Eleven Years Later, A 9/11 First

This symbolic act of bringing together, for the first time, two days of
infamy, 60 years apart, connects both events with all that is good about

Today, September 11th, 2012, at 6:00 a.m. I had a very rare and distinct honor. I was asked to be a part of a very special sunrise tribute at Ground Zero to those who fell on 9/11/2001 and to those who continue to die from the illnesses inflicted on them during their selfless acts of rescue and recovery. It was a small gathering of fire fighters, veterans and first responders who embarked on a very special mission on this very special day.

Starting at dawn’s early light, twenty flags bearing the names of those who died, and the first responders who sacrificed their lives, were consecrated at the base of the new World Trade Center. Then this small entourage headed for a waiting plane at JFK. In 10 and half hours they will land in Oahu, Hawaii and at 6 p.m. local Hawaiian time they will again consecrate those flags at a sunset ceremony at Pearl Harbor.

On both days, 12/7/1941 and 9/11/2001 there were acts of bravery, humanity and selflessness, known and never to be known, performed by military, first-responders and civilians alike, against a backdrop of fire, smoke, death and destruction. Through those dark clouds over Pearl Harbor and the choking dust in lower Manhattan, the silver lining of the human spirit, and the uniquely American glow surrounding it, is what we paid tribute to from today’s sunrise to sunset.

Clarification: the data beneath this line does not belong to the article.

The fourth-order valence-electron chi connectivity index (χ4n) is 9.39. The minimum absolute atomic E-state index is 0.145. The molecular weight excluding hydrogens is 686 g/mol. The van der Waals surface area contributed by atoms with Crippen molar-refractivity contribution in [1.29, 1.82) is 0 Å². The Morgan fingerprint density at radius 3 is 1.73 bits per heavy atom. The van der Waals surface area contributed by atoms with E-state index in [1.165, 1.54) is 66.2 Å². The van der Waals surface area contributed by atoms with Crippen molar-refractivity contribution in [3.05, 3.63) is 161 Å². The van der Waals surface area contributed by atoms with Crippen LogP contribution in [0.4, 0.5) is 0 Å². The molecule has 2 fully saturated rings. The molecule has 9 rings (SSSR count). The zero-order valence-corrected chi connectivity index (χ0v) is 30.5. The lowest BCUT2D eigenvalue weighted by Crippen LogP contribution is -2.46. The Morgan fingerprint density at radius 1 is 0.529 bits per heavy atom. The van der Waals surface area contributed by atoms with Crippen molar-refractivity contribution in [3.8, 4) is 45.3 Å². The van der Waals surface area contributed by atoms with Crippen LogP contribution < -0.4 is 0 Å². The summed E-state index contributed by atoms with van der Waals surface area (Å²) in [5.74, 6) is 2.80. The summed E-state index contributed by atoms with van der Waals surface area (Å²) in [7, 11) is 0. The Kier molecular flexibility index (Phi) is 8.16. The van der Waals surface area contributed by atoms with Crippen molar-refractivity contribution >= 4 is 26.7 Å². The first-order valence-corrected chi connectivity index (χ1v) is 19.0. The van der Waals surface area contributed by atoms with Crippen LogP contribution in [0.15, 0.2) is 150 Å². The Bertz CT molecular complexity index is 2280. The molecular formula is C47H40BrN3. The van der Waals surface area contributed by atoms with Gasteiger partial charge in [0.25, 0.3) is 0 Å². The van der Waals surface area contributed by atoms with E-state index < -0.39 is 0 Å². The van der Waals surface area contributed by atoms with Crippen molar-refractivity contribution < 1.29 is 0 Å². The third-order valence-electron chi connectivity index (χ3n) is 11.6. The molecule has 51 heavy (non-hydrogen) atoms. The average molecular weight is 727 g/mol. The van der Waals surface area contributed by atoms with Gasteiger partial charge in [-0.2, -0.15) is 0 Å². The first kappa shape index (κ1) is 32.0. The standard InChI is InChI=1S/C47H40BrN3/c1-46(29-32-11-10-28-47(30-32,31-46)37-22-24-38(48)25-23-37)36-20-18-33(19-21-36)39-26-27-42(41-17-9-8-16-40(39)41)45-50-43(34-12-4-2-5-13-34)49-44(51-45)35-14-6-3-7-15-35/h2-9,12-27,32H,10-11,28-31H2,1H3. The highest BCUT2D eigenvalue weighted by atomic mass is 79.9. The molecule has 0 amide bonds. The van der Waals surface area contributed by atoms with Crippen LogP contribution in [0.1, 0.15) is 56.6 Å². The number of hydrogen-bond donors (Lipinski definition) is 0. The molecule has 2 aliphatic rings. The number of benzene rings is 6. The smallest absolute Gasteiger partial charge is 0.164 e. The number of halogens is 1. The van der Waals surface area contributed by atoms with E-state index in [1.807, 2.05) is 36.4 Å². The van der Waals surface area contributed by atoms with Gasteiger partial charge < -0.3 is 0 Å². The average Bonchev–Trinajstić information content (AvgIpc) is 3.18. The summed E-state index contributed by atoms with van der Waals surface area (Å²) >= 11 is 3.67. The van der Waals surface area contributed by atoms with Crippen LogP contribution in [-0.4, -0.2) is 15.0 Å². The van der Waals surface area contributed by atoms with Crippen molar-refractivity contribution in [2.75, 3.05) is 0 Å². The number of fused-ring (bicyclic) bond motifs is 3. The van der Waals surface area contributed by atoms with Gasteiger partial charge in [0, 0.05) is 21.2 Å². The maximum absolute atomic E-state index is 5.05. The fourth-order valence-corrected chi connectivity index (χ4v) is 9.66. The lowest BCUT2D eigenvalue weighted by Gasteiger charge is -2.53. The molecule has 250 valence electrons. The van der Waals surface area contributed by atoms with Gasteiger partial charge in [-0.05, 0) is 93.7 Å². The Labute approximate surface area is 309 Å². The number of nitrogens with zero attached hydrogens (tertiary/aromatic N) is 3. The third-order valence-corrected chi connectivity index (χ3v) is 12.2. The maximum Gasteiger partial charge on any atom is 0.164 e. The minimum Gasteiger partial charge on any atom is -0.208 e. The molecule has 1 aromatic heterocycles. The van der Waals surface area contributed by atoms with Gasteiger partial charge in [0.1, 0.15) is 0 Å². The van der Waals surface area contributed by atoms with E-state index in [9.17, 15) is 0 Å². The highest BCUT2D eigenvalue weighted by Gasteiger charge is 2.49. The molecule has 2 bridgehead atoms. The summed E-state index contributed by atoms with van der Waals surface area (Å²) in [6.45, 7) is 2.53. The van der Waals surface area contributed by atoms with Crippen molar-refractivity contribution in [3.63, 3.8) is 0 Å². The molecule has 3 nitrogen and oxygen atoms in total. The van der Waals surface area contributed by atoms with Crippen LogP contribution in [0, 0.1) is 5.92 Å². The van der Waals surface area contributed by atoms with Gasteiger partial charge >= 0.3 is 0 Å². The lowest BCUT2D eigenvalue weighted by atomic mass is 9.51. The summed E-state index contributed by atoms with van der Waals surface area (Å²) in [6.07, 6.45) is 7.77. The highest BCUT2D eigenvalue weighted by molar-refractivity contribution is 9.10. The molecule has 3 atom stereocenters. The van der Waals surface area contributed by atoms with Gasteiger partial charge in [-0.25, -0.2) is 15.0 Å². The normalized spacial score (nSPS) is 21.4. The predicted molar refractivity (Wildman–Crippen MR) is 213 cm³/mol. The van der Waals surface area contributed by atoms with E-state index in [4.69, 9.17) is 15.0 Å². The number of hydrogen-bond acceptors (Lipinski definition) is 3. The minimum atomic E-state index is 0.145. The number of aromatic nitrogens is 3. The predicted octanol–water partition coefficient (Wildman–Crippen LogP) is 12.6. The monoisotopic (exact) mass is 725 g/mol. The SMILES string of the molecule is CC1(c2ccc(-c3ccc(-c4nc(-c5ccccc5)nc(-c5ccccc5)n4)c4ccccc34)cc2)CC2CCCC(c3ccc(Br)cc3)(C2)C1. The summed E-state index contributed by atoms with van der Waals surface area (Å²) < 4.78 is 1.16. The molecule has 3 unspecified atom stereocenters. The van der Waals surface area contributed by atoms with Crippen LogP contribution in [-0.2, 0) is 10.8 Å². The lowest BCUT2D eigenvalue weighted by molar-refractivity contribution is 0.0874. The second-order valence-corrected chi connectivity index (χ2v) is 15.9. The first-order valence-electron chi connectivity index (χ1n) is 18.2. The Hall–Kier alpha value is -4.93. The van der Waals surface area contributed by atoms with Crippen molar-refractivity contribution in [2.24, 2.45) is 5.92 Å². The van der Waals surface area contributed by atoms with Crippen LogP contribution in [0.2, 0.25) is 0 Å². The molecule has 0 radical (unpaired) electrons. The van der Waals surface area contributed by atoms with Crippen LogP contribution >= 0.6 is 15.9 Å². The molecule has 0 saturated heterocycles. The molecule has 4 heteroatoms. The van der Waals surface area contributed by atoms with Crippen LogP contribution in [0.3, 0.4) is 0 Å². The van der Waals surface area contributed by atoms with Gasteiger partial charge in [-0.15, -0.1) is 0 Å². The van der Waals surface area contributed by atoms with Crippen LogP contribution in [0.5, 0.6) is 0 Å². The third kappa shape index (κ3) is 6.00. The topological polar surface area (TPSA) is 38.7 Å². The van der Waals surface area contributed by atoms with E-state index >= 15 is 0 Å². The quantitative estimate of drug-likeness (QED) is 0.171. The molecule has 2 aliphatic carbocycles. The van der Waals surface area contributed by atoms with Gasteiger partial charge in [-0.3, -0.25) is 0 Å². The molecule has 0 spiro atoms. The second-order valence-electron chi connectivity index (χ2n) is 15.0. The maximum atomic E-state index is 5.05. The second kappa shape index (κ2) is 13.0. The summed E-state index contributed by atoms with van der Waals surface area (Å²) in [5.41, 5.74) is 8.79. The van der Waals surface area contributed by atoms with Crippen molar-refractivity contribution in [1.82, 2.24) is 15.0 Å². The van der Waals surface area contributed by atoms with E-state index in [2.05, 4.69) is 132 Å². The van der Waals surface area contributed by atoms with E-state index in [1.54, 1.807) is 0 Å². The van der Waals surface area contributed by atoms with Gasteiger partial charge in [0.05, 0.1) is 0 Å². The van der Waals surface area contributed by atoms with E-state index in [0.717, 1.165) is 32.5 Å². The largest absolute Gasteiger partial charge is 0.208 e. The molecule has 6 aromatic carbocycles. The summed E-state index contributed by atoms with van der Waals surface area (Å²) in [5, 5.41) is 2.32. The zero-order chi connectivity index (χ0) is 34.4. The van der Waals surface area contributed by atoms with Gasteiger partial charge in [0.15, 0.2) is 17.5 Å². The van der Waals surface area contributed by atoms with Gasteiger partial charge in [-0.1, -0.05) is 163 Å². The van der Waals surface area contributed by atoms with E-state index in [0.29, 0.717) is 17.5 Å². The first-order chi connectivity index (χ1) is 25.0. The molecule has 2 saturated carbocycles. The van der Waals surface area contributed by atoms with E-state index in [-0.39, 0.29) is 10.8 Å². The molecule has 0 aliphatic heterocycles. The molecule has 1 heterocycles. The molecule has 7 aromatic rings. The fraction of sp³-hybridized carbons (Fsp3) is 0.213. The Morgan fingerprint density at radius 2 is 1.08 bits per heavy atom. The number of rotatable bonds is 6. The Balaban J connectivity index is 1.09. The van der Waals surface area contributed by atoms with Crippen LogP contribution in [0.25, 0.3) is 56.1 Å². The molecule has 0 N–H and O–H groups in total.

This event was organized by the Gear Up Foundation, itself born on the pile at Ground Zero and dedicated to helping those who served there as well as spreading American good will around the world, one fire company at a time. They accomplish this with their programs that recycle surplus fire trucks, firefighting equipment and instruction from America to other places in the world where it is sorely needed.

When you stand at Ground Zero, or The Arizona Memorial at Pearl, on any day, but more so on this day, the spirit of the thousands who perished here overcomes you. The echoes of the bombs and torpedoes and the reverberation of collapsing buildings surround you. Yet at the same time, the rise of the human spirit, displayed on these days, energizes you. It’s cliché, but America’s worst days, brought out the best of the American spirit.